Yet the process has been baffling not just for local residents but to the head of historic preservation for the state, Elizabeth Brown.
"I think FEMA needs to give their people in the field more latitude," said Brown, preservation officer for the Alabama Historical Commission. "It seems things have to keep going back up the chain."
Brown said the demolition process seems to be taking longer than usual in Cordova, but government rules don't set out a strict timetable for such decisions since needs and damage can vary so greatly from one place to another. Town leaders say FEMA has never given them a firm timetable.
Located in coal country about 35 miles northwest of Birmingham, Cordova began in the 1880s at a spot where two railroad lines converged. A textile mill operated in town for about seven decades before closing in 1962.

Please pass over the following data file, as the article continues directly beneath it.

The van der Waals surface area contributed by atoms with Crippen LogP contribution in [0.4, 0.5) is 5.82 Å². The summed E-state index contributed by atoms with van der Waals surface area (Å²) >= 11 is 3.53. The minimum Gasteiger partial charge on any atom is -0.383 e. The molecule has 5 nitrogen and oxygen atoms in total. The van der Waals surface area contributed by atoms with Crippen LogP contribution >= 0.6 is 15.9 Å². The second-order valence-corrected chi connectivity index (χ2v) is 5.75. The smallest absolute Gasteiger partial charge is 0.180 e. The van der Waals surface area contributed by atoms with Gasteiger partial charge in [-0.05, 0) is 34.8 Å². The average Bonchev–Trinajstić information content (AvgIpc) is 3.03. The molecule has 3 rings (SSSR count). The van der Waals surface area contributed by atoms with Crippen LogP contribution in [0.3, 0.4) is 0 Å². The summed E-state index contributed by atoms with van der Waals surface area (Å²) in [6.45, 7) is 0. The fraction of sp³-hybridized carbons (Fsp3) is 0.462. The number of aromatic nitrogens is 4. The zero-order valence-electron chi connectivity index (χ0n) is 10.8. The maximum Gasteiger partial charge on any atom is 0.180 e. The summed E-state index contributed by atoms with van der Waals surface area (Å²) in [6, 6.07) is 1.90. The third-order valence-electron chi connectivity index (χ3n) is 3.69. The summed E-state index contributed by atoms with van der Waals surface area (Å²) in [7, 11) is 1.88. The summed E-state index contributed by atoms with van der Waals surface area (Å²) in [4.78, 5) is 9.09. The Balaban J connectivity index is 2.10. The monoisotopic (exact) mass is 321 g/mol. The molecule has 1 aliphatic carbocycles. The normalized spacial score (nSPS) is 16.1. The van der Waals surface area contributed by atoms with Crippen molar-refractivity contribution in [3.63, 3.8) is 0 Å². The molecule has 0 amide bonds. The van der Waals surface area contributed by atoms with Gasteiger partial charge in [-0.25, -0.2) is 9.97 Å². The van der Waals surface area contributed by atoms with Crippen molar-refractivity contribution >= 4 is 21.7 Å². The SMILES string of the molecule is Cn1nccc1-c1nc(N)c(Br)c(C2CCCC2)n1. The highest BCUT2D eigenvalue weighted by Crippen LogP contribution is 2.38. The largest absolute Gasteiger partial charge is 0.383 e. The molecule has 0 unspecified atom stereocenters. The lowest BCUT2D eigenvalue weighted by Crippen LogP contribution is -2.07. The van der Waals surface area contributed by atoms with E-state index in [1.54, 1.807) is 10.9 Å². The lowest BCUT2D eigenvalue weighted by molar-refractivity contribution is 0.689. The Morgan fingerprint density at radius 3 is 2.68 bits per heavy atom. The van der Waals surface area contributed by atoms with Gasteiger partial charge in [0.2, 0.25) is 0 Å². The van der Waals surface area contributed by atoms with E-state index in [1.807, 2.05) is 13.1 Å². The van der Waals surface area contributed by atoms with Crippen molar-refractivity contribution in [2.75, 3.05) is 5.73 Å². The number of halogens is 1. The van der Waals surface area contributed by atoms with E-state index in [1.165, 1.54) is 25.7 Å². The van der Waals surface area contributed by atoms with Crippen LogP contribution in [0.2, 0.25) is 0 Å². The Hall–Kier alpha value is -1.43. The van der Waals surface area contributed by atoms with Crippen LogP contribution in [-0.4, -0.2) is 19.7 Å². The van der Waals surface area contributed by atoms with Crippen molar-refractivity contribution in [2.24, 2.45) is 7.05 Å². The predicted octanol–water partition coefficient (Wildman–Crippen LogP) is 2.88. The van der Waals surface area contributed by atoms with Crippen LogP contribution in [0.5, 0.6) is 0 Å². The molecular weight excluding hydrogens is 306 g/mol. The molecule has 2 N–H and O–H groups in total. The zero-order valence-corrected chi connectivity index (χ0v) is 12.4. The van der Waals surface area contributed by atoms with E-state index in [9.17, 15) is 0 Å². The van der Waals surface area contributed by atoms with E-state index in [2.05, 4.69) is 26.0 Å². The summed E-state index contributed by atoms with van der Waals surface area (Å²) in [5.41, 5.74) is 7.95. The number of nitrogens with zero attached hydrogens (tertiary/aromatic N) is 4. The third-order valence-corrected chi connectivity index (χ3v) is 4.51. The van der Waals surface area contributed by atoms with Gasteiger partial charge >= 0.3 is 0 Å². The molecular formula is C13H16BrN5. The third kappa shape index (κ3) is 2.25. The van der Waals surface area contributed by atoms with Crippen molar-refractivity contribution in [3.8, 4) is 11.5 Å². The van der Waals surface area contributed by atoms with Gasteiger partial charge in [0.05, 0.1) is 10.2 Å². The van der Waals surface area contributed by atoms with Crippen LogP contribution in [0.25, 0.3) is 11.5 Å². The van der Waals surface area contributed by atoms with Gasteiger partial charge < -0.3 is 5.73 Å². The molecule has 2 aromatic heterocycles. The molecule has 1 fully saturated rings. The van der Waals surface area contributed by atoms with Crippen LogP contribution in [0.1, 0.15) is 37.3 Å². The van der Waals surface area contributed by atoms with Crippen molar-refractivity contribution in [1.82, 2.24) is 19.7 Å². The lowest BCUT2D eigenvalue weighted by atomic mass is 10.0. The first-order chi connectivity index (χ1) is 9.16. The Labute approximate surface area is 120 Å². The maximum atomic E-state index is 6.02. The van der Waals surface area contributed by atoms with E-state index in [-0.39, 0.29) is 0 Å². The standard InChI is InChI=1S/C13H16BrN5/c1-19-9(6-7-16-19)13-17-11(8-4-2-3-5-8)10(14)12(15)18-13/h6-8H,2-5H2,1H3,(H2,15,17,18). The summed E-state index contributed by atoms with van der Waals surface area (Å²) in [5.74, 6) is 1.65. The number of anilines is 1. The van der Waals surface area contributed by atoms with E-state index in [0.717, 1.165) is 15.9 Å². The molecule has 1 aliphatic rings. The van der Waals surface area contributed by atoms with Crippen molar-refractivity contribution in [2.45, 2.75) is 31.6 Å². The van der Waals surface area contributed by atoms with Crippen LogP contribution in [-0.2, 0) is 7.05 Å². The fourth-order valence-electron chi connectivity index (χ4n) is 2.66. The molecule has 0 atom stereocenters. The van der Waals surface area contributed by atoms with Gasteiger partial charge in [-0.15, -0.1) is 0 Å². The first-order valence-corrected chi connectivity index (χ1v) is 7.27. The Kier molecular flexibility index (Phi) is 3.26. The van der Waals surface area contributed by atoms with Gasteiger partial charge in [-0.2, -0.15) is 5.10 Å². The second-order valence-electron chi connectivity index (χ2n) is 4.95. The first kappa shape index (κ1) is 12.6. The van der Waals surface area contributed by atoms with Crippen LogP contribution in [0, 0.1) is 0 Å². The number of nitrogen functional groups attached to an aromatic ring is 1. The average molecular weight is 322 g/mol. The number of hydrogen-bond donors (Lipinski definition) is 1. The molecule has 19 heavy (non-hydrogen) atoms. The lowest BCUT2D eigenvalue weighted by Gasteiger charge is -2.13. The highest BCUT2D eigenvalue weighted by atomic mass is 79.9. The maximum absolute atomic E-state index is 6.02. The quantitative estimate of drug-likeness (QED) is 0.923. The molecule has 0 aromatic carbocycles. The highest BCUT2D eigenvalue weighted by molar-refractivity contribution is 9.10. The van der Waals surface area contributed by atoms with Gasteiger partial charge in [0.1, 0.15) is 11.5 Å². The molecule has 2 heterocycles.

The mill's failure displaced 800 workers and sent Cordova into a tailspin. Most of the 19 or so buildings in the downtown block were vacant and deteriorating by the time the twisters struck last year.
Many people left town for work in metro Birmingham or nearby Jasper before the twisters, and there are even fewer jobs in Cordova now aside from schools, a bank, a pharmacy and a health clinic. The town's sole grocery store was wiped out and has yet to reopen; a convenience store near the battered downtown block has closed, too.
Cordova Fire Chief Dean Harbison, who also serves as the town's recovery coordinator, said FEMA was helpful at first.
"They've provided us some money," Harbison said. "But as far as recovery, they've slowed us down."
A long-term plan sponsored by FEMA initially recommended reclaiming downtown Cordova, but Haribson said an in-depth examination revealed major structural problems and city officials decided to demolish the entire block.